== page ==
Lasorda1983

And who is the man who would be king when Alston rode off into the blue? It’s Tommy Lasorda, who is quite active in his Topps cards of the 80s, gesticulating like a man ordering waiters around at an Italian restaurant. The 1988 Topps shows Lasorda after he’s polished off two deep-dish pizzas, a plate of spaghetti and meatballs, and a carton of chocolate ice cream with some garlic dip on the side. You wouldn’t be able to move either, which is why baseball’s greatest gourmand is pictured seated in a golf cart.

Lasorda1988

“I’d like to order another plate of rigatoni and clams, please.”

I could die and go to Heaven if there was ever a card of the Seattle Pilots’ Joe Schultz in action, or at least hefting a can of Bud in one hand and a liverwurst sammich in the other. We’ll have to settle for this faux 1969 card instead, as Joe looks out to the field wondering why rookie Lou Piniella is such a huge red ass.

Schultz1969

“God help me.”

The Little General, Gene Mauch, used to have a sign on his desk when managing the Phabulous Phillies of 1964, “Isn’t this a beautiful day? Watch some son-of-a-bitch louse it up.” The sardonic hilarity continued when he made the trip to Montreal, as his 1970 Topps card suggests. Left arm extended, Mean Gene is no doubt showing the way out to a failed Expos pitcher.

mauch1970.jpg

“Hey, you! You’re done!”

I was pleased to find not one, but two cards of John McGraw. The Topps 206 from 2002 features a fusty, colorized Muggsy making a point with his right index finger. His 1911 Conlon beauty might be the greatest of manager action cards: cap pulled low, on the field, legs apart, left knee slightly bent; his right arm is extended as if delivering a right cross to Jack Johnson. By Gar, this is a manager worth his salt.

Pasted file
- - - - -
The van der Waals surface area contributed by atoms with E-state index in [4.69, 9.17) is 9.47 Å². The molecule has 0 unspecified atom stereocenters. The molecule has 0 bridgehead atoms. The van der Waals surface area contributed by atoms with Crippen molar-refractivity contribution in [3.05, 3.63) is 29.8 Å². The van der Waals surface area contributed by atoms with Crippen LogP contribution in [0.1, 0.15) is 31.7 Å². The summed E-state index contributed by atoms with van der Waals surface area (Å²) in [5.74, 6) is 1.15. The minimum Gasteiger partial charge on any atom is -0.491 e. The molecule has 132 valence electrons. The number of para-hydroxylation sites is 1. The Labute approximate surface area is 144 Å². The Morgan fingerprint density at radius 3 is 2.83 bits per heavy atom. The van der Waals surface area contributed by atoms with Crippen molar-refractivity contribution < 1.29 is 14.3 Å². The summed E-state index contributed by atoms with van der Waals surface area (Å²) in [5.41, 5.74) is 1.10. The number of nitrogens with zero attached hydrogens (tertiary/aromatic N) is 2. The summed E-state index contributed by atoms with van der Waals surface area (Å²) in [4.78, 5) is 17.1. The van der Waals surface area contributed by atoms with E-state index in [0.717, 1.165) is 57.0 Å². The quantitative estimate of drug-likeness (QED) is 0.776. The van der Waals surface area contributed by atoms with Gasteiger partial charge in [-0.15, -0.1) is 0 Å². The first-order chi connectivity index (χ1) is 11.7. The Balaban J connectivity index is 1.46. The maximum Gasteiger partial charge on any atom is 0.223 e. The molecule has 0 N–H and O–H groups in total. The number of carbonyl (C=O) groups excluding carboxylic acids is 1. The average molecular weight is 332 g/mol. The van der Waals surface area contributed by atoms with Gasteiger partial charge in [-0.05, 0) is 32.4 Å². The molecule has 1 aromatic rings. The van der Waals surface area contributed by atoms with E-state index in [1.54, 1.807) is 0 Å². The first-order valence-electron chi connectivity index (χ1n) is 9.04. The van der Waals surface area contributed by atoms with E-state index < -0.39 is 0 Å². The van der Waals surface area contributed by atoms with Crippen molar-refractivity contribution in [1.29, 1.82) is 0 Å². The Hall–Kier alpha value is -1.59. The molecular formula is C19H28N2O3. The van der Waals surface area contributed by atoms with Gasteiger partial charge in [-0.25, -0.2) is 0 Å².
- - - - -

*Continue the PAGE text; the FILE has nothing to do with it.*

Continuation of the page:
McGrawT206

McGrawConlon

Managers in action baseball cards I would have loved to see that don’t exist (or couldn’t find): Earl Weaver and Billy Martin bench jockeying opponents and tearing into umpires. Oh well, I’ll always have Bob Kennedy.

 

“Floating Head” Coaches

The 1960 Topps set contains a unique subset: team coaches. Unlike ’73 and ’74 where the coaches appear on the manager’s card, in 1960 they were given special cards all their own. Topps went with the “floating head” design against a blank background. Depending on the team, there are three or four coaches on each. The backs provide brief biographical information. As with the managers in ’60, the cards are vertical, while the player cards have a horizontal design. Here is a look at some of the erstwhile “lieutenants.”